New York Times: EPA to finalize rule that removes protections for streams and wetlands

National/World News

WASHINGTON, DC – MARCH 16: A view of the U.S. Environmental Protection Agency (EPA) headquarters on March 16, 2017 in Washington, DC. U.S. President Donald Trump’s proposed budget for 2018 seeks to cut the EPA’s budget by 31 percent from $8.1 billion to $5.7 billion. (Photo by Justin Sullivan/Getty Images)

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The Trump administration appears poised to finalize its replacement to stream and wetland regulations, and is expected to roll back a large body of federal protections.

The Environmental Protection Agency and Army Corps of Engineers, which jointly regulate so-called waters of the US, have scheduled a late-morning news conference for Thursday. The New York Times reported late Wednesday the announcement would be this long-awaited rollback.

In September, the EPA Administrator Andrew Wheeler announced the repeal of the Obama-era Waters of the United States rule, or WOTUS, calling it an “egregious power grab.” The repeal became effective in December.

The 2015 regulation had defined which bodies of water are protected under the federal Clean Water Act.

Environmental groups, which have vowed to bring legal challenges against the rule, fear the changes would protect fewer small waterways and could result in more pollution into drinking water, harm people’s health and have economic effects.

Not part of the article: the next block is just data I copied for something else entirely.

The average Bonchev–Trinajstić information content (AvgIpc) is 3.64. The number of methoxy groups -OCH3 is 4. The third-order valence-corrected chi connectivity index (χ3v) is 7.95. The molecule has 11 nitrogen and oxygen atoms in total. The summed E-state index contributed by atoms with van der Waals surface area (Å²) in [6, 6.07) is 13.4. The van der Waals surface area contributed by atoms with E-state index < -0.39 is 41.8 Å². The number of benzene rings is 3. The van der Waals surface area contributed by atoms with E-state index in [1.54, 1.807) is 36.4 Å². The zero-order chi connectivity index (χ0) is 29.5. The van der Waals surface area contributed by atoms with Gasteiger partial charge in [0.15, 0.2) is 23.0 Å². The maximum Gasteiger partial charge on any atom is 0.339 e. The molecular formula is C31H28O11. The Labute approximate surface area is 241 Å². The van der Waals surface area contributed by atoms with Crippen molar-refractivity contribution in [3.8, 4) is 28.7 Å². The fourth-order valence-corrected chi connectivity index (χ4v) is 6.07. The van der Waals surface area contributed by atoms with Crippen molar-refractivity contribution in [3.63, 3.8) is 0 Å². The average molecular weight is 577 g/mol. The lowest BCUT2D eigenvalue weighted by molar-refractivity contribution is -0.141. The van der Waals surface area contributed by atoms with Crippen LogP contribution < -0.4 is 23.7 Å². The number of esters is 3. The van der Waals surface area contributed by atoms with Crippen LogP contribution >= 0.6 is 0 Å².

The EPA and the Army Corps of Engineers proposed its replacement rule in February to revise the definition of “waters of the United States” to exclude protections for wetlands, rivers and streams, including during heavy rain, that don’t flow to “navigable waters.”

Also excluded from protection are artificially irrigated areas, roadside and farm ditches, and farm and stock ponds.

Large rivers, streams, certain lakes and ponds, and wetlands along coastlines or that flow into larger bodies of water will remain protected.

The Times reported that the replacement rule will be implemented in the next few weeks.

In a public comment, the Southern Environmental Law Center called it the “biggest rollback in clean water protections in the 47 years” since the Clean Water Act was enacted.

They argue that it would allow industrial facilities to dump chemicals and waste into streams without regulation.

Members of the EPA’s own Scientific Advisory Board raised concerns last month about several of the Trump administration’s environmental priorities, including on clean water regulations.

In draft responses to several EPA policies posted online, board members said the Trump administration’s overhaul of water regulations “decreases protection for our Nation’s waters and does not support the objective of restoring and maintaining ‘the chemical, physical and biological integrity’ of these waters.”

The Trump’s rollback of WOTUS was a win for National Association of Manufacturers, a trade group which lobbied against the Obama rule and its legal arm previously sued to block it.

Shortly after taking office, Trump signed an executive order that directed the EPA and Army Corps of Engineers to review WOTUS and propose a new rule either rescinding or revising the 2015 regulation.

Trump slammed WOTUS as the “one of the most ridiculous regulations of all” Sunday night at the American Farm Bureau Federation’s annual conference, suggesting that the rule had “basically took your property away from you” and allowed bureaucrats to “micromanage America’s farmers.”

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